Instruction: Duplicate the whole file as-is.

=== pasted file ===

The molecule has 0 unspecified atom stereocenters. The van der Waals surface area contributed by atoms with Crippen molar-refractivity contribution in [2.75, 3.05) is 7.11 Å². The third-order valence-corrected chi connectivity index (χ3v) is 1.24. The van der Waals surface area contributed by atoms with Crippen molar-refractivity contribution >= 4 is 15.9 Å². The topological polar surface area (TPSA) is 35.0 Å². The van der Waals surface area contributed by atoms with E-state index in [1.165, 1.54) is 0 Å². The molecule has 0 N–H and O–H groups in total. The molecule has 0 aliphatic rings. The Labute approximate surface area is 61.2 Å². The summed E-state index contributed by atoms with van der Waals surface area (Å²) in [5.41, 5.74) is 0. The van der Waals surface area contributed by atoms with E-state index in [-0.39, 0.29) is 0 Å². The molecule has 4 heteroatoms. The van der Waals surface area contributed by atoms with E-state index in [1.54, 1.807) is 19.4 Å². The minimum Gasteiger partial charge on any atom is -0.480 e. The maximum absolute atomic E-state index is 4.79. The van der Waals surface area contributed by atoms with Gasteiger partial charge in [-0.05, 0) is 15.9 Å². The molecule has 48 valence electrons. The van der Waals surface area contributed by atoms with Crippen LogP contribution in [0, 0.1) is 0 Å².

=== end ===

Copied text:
The molecule has 0 unspecified atom stereocenters. The van der Waals surface area contributed by atoms with Crippen molar-refractivity contribution in [2.75, 3.05) is 7.11 Å². The third-order valence-corrected chi connectivity index (χ3v) is 1.24. The van der Waals surface area contributed by atoms with Crippen molar-refractivity contribution >= 4 is 15.9 Å². The topological polar surface area (TPSA) is 35.0 Å². The van der Waals surface area contributed by atoms with E-state index in [1.165, 1.54) is 0 Å². The molecule has 0 N–H and O–H groups in total. The molecule has 0 aliphatic rings. The Labute approximate surface area is 61.2 Å². The summed E-state index contributed by atoms with van der Waals surface area (Å²) in [5.41, 5.74) is 0. The van der Waals surface area contributed by atoms with E-state index in [-0.39, 0.29) is 0 Å². The molecule has 4 heteroatoms. The van der Waals surface area contributed by atoms with E-state index in [1.54, 1.807) is 19.4 Å². The minimum Gasteiger partial charge on any atom is -0.480 e. The maximum absolute atomic E-state index is 4.79. The van der Waals surface area contributed by atoms with Gasteiger partial charge in [-0.05, 0) is 15.9 Å². The molecule has 48 valence electrons. The van der Waals surface area contributed by atoms with Crippen LogP contribution in [0, 0.1) is 0 Å².